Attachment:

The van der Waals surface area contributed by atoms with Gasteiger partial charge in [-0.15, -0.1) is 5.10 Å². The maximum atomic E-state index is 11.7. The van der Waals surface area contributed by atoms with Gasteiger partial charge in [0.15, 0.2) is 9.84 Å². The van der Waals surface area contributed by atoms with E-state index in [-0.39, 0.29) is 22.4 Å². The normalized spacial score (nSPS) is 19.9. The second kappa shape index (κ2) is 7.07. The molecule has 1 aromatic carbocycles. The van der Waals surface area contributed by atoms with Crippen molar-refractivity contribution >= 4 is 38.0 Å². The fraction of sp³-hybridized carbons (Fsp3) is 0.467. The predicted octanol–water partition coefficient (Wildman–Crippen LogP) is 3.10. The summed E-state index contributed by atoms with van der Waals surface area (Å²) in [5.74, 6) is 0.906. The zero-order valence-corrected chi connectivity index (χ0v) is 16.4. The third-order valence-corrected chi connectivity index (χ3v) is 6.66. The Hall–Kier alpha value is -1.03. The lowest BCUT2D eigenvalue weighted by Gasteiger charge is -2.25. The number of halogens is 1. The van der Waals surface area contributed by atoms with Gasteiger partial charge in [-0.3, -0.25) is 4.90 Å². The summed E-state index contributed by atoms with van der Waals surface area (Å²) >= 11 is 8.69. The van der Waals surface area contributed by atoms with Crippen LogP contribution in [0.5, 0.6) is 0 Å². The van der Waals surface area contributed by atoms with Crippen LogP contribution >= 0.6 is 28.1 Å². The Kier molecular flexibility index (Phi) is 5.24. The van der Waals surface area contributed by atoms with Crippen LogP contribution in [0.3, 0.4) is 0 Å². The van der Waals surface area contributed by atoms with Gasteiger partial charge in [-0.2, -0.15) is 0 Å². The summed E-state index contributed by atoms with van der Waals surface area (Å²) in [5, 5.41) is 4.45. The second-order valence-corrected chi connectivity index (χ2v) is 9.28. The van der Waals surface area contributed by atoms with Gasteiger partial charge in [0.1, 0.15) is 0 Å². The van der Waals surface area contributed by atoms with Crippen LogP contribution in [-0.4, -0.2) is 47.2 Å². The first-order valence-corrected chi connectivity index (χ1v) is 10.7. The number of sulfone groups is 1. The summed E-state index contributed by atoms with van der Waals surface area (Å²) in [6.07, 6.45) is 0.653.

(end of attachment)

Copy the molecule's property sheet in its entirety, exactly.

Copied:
The van der Waals surface area contributed by atoms with Gasteiger partial charge in [-0.15, -0.1) is 5.10 Å². The maximum atomic E-state index is 11.7. The van der Waals surface area contributed by atoms with Gasteiger partial charge in [0.15, 0.2) is 9.84 Å². The van der Waals surface area contributed by atoms with E-state index in [-0.39, 0.29) is 22.4 Å². The normalized spacial score (nSPS) is 19.9. The second kappa shape index (κ2) is 7.07. The molecule has 1 aromatic carbocycles. The van der Waals surface area contributed by atoms with Crippen molar-refractivity contribution >= 4 is 38.0 Å². The fraction of sp³-hybridized carbons (Fsp3) is 0.467. The predicted octanol–water partition coefficient (Wildman–Crippen LogP) is 3.10. The summed E-state index contributed by atoms with van der Waals surface area (Å²) in [5.74, 6) is 0.906. The zero-order valence-corrected chi connectivity index (χ0v) is 16.4. The third-order valence-corrected chi connectivity index (χ3v) is 6.66. The Hall–Kier alpha value is -1.03. The lowest BCUT2D eigenvalue weighted by Gasteiger charge is -2.25. The number of halogens is 1. The van der Waals surface area contributed by atoms with Gasteiger partial charge in [-0.3, -0.25) is 4.90 Å². The summed E-state index contributed by atoms with van der Waals surface area (Å²) >= 11 is 8.69. The van der Waals surface area contributed by atoms with Crippen LogP contribution in [0.5, 0.6) is 0 Å². The van der Waals surface area contributed by atoms with Crippen LogP contribution >= 0.6 is 28.1 Å². The Kier molecular flexibility index (Phi) is 5.24. The van der Waals surface area contributed by atoms with Crippen LogP contribution in [0.3, 0.4) is 0 Å². The van der Waals surface area contributed by atoms with Gasteiger partial charge in [-0.2, -0.15) is 0 Å². The summed E-state index contributed by atoms with van der Waals surface area (Å²) in [5, 5.41) is 4.45. The second-order valence-corrected chi connectivity index (χ2v) is 9.28. The van der Waals surface area contributed by atoms with Gasteiger partial charge in [0.1, 0.15) is 0 Å². The van der Waals surface area contributed by atoms with Crippen LogP contribution in [-0.4, -0.2) is 47.2 Å². The first-order valence-corrected chi connectivity index (χ1v) is 10.7. The number of sulfone groups is 1. The summed E-state index contributed by atoms with van der Waals surface area (Å²) in [6.07, 6.45) is 0.653.